Christos Yannaras

b. 1935

Christos Yannaras is one of the most significant Orthodox theologians in the world today. An entirely unassuming man, his work is not easy to read, which is unfortunate because it limits the scope of its influence to some degree. However, with some effort his writing reveals a worldview of great optimism and hope. Yannaras understands mankind’s struggle to live and act in a truly free manner, and he is convinced that the essential freedom is possible in and through a rediscovery of ourselves as members of the local community of the Church. This involves the rejection of individualism and pietism, two reductions which have profoundly misshapen the experience of Christianity in our time.

He is also concerned with our cultural history as persons living in the “Western” world, and he clearly identifies himself as a Westerner. In his view, this history is inescapable and must be addressed before we are able to understand and act in a manner consistent with the true goal of our human nature. In “Orthodoxy and the West,” his analysis of the end of the Byzantine Empire and the religious history of modern Greece is similar to that of Fr. Georges Florovsky in his “Ways of Russian Theology.” Seeing the Eucharist as the fundamental sacrament of the Church and beginning to relate it to everyday life, this is the hope that the Church offers and the basis for its continued relevance in the world.

Selected Works & Links:

Selected Excerpt:

From: Orthodoxy and the West, Brookline, MA: Holy Cross Press, 2006, pp. 23 – 25

The West’s innovations resulted in what we may call a “religionized” version of the Church. Historically, Christianity was not a new religion but the proclamation of a new mode of existence. It was a way of transforming human existence from a physical, mortal individuality to personal relation, a way for people to exist in a relation of love and communion with life as the members of a body which is the Church.

The sense of the Church primarily as a body in which we share in life and existence was lost in the West. With this change, Christianity became an individualistic “religion” dominated by private convictions, the acquisition of individual merit, and the institutional control of faith and morals.

This mutation was more fundamental than any earlier heresy, none of which had changed the mode of Christian life so radically or so distorted the Christian Gospel. The Church’s teaching on the meaning of life offered a new beginning for humankind, a new mode of life that inaugurated the thousand-year culture of New Rome. The Western religious changes not only altered the Gospel but also rejected the Greek understanding of human life, resulting in the emergence of a different culture whose global influence still predominates.

The Gospel joyfully proclaims the good news that human beings can overcome death and transcend the limitations of their human nature. This proclamation was a “revelation.” Not in the sense of an unverified supernatural message about the existence of God and a transcendent world, but in the sense of a testimony from experience which “reveals” the capacity for human beings to overcome death.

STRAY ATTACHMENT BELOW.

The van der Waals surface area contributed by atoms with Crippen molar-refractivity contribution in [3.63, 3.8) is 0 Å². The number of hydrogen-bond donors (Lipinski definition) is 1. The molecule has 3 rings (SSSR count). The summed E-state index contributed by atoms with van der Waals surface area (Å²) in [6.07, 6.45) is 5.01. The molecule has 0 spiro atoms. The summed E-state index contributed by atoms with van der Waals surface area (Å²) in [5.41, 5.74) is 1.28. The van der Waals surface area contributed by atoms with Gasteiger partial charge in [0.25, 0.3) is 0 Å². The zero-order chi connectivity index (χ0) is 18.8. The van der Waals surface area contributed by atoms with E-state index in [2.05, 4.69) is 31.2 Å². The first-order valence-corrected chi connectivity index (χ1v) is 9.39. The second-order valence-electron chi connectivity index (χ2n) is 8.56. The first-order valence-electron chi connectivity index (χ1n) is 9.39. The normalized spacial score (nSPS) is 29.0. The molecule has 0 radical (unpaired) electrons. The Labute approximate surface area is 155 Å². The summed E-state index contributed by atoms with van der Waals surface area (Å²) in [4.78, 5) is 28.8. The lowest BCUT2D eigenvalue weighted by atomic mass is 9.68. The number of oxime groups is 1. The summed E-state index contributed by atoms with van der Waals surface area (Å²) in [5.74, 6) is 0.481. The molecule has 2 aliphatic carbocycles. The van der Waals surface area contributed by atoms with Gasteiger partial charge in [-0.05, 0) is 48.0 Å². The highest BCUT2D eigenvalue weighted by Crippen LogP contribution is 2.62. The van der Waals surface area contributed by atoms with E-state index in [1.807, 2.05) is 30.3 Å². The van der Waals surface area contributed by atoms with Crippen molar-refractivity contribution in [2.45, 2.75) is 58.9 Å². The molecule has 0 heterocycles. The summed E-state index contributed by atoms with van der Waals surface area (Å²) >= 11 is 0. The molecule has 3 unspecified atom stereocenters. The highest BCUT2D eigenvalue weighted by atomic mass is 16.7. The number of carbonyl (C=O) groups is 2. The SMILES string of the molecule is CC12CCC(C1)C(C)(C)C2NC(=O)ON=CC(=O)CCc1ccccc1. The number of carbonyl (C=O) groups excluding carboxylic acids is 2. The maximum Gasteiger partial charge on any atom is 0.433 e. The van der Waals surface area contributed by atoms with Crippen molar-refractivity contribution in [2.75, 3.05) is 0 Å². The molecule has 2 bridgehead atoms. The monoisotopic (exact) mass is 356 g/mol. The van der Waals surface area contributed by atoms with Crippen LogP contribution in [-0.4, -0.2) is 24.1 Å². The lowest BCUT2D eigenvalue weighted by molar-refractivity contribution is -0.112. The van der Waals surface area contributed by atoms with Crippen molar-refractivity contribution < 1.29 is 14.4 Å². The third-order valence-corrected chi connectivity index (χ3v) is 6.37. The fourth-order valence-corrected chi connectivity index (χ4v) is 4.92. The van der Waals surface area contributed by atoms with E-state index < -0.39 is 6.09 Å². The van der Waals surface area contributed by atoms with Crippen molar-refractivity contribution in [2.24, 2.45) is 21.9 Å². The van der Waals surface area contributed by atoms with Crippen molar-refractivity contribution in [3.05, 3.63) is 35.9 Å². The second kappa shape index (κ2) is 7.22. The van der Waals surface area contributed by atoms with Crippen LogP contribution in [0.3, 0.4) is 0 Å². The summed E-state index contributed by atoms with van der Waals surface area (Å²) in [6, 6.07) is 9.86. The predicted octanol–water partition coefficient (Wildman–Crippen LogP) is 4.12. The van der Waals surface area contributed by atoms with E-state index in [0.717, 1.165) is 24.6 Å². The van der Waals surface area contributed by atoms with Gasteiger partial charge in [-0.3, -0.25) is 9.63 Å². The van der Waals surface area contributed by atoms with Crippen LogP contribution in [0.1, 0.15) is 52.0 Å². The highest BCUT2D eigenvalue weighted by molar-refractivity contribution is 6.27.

The testimony from experience carries the conviction of a real encounter with a historical person at a particular time and place, Jesus Christ, who embodied the capacity of human beings to exist in the mode of God’s uncreated nature.

The Christian Church does not call human beings simply to accept intellectually and a priori that Christ was both man and God. It does not seek “faith” in the sense of individual intellectual assent to a supernatural datum. It sets out the testimony of the first “eyewitnesses” to God’s “epiphany” in the person of Christ, calling on human beings to share experientially in a mode of existence which verifies the original testimony. The message of the eyewitnesses, historically perpetuated by the Church, was expressed linguistically as a kerygmatic proclamation. The experience of the ecclesiastical body is not an illogical or irrational mysticism. The Church’s proclamation is a rational declaration and clarification of its experience, so that others can participate in it. But rational knowledge never replaces the immediacy of lived experience.

This is the basis of the apophaticism that is essential before we can receive the Church’s proclamation. Apophaticism is the denial that we can exhaust the truth in its expression, a denial that we can identify the knowledge of truth simply with an understanding of its declamatory logic. The Church’s proclamation links the revelation of God’s personal existence and of humanity’s personal capacities to the historical manifestation of Christ.

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Sebastien Falardeau December 10, 2015 at 3:03 PM

It is possible to have the email of Dr. Christos Yannaras?


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